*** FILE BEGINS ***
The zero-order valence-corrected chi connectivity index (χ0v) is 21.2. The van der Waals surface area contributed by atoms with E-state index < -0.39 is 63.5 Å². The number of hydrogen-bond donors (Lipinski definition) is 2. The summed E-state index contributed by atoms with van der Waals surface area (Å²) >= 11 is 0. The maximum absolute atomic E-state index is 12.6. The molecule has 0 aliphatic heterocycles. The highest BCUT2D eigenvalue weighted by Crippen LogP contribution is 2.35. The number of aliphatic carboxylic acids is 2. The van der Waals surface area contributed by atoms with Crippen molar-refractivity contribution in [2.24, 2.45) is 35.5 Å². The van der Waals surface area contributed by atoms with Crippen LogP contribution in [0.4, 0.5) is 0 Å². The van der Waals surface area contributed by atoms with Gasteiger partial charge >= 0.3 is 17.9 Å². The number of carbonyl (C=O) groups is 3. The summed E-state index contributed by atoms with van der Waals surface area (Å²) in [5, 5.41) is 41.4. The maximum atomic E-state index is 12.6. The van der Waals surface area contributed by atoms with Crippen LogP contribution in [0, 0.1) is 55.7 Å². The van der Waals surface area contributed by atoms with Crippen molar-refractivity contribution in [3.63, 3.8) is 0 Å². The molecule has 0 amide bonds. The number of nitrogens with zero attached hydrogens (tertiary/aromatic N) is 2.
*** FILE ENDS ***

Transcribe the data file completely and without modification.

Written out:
The zero-order valence-corrected chi connectivity index (χ0v) is 21.2. The van der Waals surface area contributed by atoms with E-state index < -0.39 is 63.5 Å². The number of hydrogen-bond donors (Lipinski definition) is 2. The summed E-state index contributed by atoms with van der Waals surface area (Å²) >= 11 is 0. The maximum absolute atomic E-state index is 12.6. The molecule has 0 aliphatic heterocycles. The highest BCUT2D eigenvalue weighted by Crippen LogP contribution is 2.35. The number of aliphatic carboxylic acids is 2. The van der Waals surface area contributed by atoms with Crippen molar-refractivity contribution in [2.24, 2.45) is 35.5 Å². The van der Waals surface area contributed by atoms with Crippen LogP contribution in [0.4, 0.5) is 0 Å². The van der Waals surface area contributed by atoms with Gasteiger partial charge >= 0.3 is 17.9 Å². The number of carbonyl (C=O) groups is 3. The summed E-state index contributed by atoms with van der Waals surface area (Å²) in [5, 5.41) is 41.4. The maximum atomic E-state index is 12.6. The van der Waals surface area contributed by atoms with Crippen LogP contribution in [0, 0.1) is 55.7 Å². The van der Waals surface area contributed by atoms with Crippen molar-refractivity contribution in [3.63, 3.8) is 0 Å². The molecule has 0 amide bonds. The number of nitrogens with zero attached hydrogens (tertiary/aromatic N) is 2.